PORT ST. LUCIE, Fla. - Francisco Rodriguez, last seen exiting a Queens courthouse, returned to the Mets in a white Lamborghini, which rolled into the players' parking lot around 8:20 Wednesday morning.
When the gull-wing doors flapped open, K-Rod stepped out and smiled for the waiting cameras, apparently eager to begin his image makeover. Only time will tell if Rodriguez truly has changed, but on his first day back, the Mets' troubled closer sounded ready to repair his fractured relationship with the team and its fan base.
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Rodriguez avoided jail time after pleading guilty in December to assault charges that stemmed from punching his girlfriend's father in the face - in the family room at Citi Field last September. But after nearly three months of anger management therapy, Rodriguez is focused on moving forward from an incident he said he "regrets one thousand percent."
"I've been seeing things that before I didn't realize," Rodriguez said. "One second, one decision can change pretty much your whole life, and it already happened to me in a bad way. When you have had success, things going your way, you're not thinking about the opposite.
"When that happened to me it made me open my eyes, made me realize that I'm not doing things the right way. So I've just got to correct what I was doing wrong, trying to become a better father, better boyfriend, better in everything. It made me grow up a lot."
Even so, it did not come without great cost - both emotional and financial. Rodriguez, 29, did not reconcile with his girlfriend, who is the mother of his two children, and is facing a civil suit from both her and her father.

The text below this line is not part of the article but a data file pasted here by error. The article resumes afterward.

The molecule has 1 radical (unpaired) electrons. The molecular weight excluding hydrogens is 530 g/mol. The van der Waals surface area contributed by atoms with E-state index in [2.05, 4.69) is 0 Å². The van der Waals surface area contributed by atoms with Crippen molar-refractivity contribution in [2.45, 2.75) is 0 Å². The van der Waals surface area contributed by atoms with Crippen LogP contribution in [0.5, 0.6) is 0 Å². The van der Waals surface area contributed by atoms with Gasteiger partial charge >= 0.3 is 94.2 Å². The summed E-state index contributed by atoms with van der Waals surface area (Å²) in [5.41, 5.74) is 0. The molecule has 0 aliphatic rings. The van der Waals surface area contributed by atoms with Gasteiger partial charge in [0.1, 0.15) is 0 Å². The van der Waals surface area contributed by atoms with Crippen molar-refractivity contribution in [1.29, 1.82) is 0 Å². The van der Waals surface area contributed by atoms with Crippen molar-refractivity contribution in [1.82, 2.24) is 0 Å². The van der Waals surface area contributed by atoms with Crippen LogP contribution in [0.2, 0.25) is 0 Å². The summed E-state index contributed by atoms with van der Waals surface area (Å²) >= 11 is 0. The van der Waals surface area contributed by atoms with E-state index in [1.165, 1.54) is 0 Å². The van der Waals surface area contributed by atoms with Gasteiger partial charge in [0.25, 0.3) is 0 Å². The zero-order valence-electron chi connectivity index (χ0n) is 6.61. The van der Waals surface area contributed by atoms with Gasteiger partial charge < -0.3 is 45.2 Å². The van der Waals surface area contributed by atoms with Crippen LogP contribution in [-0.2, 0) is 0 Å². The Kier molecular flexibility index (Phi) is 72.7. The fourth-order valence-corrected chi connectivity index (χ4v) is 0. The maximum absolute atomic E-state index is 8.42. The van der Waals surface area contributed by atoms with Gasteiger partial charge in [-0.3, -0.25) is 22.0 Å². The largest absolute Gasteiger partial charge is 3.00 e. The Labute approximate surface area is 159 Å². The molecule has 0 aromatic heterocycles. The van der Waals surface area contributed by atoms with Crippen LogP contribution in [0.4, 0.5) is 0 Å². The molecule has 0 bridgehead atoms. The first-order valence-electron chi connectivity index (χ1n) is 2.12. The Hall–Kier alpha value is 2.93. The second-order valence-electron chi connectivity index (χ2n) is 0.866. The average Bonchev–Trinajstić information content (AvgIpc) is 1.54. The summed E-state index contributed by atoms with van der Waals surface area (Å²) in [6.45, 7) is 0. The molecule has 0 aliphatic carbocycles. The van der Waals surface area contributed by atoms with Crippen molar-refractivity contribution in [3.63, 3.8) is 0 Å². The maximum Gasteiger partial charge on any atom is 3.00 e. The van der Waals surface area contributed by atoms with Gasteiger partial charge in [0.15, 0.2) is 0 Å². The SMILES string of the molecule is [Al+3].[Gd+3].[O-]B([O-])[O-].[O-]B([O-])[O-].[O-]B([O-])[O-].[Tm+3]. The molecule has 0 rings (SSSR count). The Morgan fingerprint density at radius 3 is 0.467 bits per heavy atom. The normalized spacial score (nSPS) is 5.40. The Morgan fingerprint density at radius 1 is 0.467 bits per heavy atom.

The closer also was docked $3.14 million by the Mets because of season-ending surgery to repair a thumb ligament - an injury caused by the same punch. Rodriguez, however, refused to dwell on the lost money.
"It didn't hurt at all," he said. "I always say money's not everything in life. That's not the principle that I learned from my grandfather and my grandmother. I can't care less about money. To me, money's not the whole thing. If mentally you're not fresh or you're not happy with what you're doing, I don't think money can solve anything."
Rodriguez was seen joking around with teammates most of Wednesday morning - he got a hug from David Wright - and later he talked with manager Terry Collins and general manager Sandy Alderson.
"Closers are a different breed," Collins said. "They put things behind them. Frankie's going to have to deal with what happened last year. He's ready for it, he's moved forward, he wants to create a new beginning.
"As I told him [Wednesday] morning, guess what? You've got a brand-new general manager, you've got a new manager. Things are different. This is a new beginning for you, so let's start fresh."
Rodriguez apologized to his teammates and made a public statement to the media before leaving the Mets last September. Five months later, the team is ready for a clean slate with K-Rod as well.
"I think he put that in the past," said Jose Reyes, whose family witnessed K-Rod's postgame altercation that night. "He's going to do his job. He's ready. He can't wait to go. He's going to do what he does best - close the games for us."
In that sense, Rodriguez claimed he won't be any different. As soon as the bullpen doors open, the kinder, gentler Rodriguez will be transformed back into the volatile K-Rod. He believes that persona must still exist for him to be successful.
"On the mound it's going to be the same," Rodriguez said. "It's going to be the same attitude, the same cockiness and arrogance. I don't think it's going to be changed at all."